March 31, 1936 – Democracy And The Constitution In An Era Of Unrest – Past Daily Reference Room
Democracy and the Constitution – periodically, during our nation’s history, the very basis of our democracy and the principles of the Constitution have come under fire and scrutiny. We very nearly fell apart during the period of the Civil War – we were in danger again of our democracy coming under fire and a threat to our constitution during those years of the Great Depression – when the nation was struggling under massive unemployment and unrest.
During those times protest had given way to dissent and dissent had run the risk of being sidetracked by chaos and division. The division forges deep scars and tears apart families, alienates communities and further disenfranchises the powerless. The end result is a nation no longer seen as a whole, but a fracture of divisions and factions. Of armed camps and distrust and bitterness.
Maybe we are on the verge of that now – the divisions are just as deep now as they were in the 1930s, when this broadcast essay was delivered. Of course, much has changed since 1936. Technology and society aside, our political system has undergone numerous changes. For one thing – a President may now only serve two terms. In 1936 there were no term limits and, as was evidence by President Roosevelt, ran successfully four times. We also had limits on what a campaign contribution could be. We also had a stricter Federal Communications Commission and anti-trust laws.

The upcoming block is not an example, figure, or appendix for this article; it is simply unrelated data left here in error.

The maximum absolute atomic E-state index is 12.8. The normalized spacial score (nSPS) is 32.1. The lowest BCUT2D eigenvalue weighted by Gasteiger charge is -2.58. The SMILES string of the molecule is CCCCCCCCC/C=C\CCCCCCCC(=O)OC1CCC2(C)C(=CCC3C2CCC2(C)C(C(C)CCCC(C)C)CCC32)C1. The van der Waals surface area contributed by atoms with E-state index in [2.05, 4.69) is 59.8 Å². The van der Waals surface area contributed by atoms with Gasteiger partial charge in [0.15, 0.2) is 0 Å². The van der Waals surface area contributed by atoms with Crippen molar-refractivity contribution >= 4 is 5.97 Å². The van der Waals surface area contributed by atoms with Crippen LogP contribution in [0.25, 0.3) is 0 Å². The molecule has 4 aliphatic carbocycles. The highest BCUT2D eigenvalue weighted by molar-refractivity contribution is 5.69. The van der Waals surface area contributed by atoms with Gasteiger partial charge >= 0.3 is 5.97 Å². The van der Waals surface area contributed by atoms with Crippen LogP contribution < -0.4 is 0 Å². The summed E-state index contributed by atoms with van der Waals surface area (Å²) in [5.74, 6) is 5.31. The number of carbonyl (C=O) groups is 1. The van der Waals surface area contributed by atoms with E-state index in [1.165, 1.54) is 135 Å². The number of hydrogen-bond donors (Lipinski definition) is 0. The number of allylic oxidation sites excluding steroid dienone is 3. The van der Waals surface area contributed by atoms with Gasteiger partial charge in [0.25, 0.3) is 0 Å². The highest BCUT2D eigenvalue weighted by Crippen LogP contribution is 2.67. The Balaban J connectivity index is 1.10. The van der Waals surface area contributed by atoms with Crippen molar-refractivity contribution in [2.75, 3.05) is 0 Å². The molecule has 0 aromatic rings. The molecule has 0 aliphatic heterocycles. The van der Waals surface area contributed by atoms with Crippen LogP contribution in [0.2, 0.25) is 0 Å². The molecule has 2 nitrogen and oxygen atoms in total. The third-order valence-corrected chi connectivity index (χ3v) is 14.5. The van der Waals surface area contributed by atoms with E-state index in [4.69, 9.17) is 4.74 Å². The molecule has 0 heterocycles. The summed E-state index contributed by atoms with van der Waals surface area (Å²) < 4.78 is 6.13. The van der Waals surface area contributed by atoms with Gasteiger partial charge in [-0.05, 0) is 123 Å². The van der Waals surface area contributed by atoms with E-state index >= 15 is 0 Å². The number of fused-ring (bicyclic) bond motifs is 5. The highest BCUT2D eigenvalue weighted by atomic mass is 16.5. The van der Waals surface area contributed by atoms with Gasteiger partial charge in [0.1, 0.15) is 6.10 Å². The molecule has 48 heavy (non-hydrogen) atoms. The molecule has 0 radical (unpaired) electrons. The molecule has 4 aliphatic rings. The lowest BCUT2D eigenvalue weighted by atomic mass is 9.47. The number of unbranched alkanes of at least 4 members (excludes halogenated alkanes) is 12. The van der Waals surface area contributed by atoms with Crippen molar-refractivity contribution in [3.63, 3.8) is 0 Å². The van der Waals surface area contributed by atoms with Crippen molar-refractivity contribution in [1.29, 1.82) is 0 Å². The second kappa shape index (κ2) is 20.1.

But the fragile nature of our Democracy and Constitution are still very much there – very much apparent. And now, as it was in the 1930s, very much a point of concern.
As a way of reminding you and to let you know that things often do repeat, here is an essay by Journalist and commentator William Hard, as he delivered it as part of this weekly series of radio programs called You And Your Government, first broadcast on March 31, 1936.